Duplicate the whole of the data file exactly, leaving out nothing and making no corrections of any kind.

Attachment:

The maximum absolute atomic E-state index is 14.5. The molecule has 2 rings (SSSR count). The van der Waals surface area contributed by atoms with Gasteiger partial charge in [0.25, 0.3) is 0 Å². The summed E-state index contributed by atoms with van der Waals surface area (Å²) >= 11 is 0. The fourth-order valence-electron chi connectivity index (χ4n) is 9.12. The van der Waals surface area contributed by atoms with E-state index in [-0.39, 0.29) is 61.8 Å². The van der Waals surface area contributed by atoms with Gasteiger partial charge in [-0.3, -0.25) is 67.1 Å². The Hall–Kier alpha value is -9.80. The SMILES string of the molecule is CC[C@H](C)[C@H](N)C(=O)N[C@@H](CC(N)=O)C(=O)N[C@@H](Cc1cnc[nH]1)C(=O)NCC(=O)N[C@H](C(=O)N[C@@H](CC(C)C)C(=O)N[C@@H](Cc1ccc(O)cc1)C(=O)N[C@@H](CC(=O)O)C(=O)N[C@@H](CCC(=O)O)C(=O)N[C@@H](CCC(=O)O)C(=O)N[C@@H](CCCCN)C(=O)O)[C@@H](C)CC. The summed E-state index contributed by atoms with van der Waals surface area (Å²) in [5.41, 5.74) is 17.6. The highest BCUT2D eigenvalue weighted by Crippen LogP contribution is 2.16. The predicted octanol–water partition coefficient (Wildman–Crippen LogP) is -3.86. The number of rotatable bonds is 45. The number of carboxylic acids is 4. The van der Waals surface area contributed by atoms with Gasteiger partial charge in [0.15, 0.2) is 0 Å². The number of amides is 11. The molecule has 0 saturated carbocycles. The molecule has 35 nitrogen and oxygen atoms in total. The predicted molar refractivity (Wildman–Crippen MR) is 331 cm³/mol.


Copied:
The maximum absolute atomic E-state index is 14.5. The molecule has 2 rings (SSSR count). The van der Waals surface area contributed by atoms with Gasteiger partial charge in [0.25, 0.3) is 0 Å². The summed E-state index contributed by atoms with van der Waals surface area (Å²) >= 11 is 0. The fourth-order valence-electron chi connectivity index (χ4n) is 9.12. The van der Waals surface area contributed by atoms with E-state index in [-0.39, 0.29) is 61.8 Å². The van der Waals surface area contributed by atoms with Gasteiger partial charge in [-0.3, -0.25) is 67.1 Å². The Hall–Kier alpha value is -9.80. The SMILES string of the molecule is CC[C@H](C)[C@H](N)C(=O)N[C@@H](CC(N)=O)C(=O)N[C@@H](Cc1cnc[nH]1)C(=O)NCC(=O)N[C@H](C(=O)N[C@@H](CC(C)C)C(=O)N[C@@H](Cc1ccc(O)cc1)C(=O)N[C@@H](CC(=O)O)C(=O)N[C@@H](CCC(=O)O)C(=O)N[C@@H](CCC(=O)O)C(=O)N[C@@H](CCCCN)C(=O)O)[C@@H](C)CC. The summed E-state index contributed by atoms with van der Waals surface area (Å²) in [5.41, 5.74) is 17.6. The highest BCUT2D eigenvalue weighted by Crippen LogP contribution is 2.16. The predicted octanol–water partition coefficient (Wildman–Crippen LogP) is -3.86. The number of rotatable bonds is 45. The number of carboxylic acids is 4. The van der Waals surface area contributed by atoms with Gasteiger partial charge in [0.15, 0.2) is 0 Å². The number of amides is 11. The molecule has 0 saturated carbocycles. The molecule has 35 nitrogen and oxygen atoms in total. The predicted molar refractivity (Wildman–Crippen MR) is 331 cm³/mol.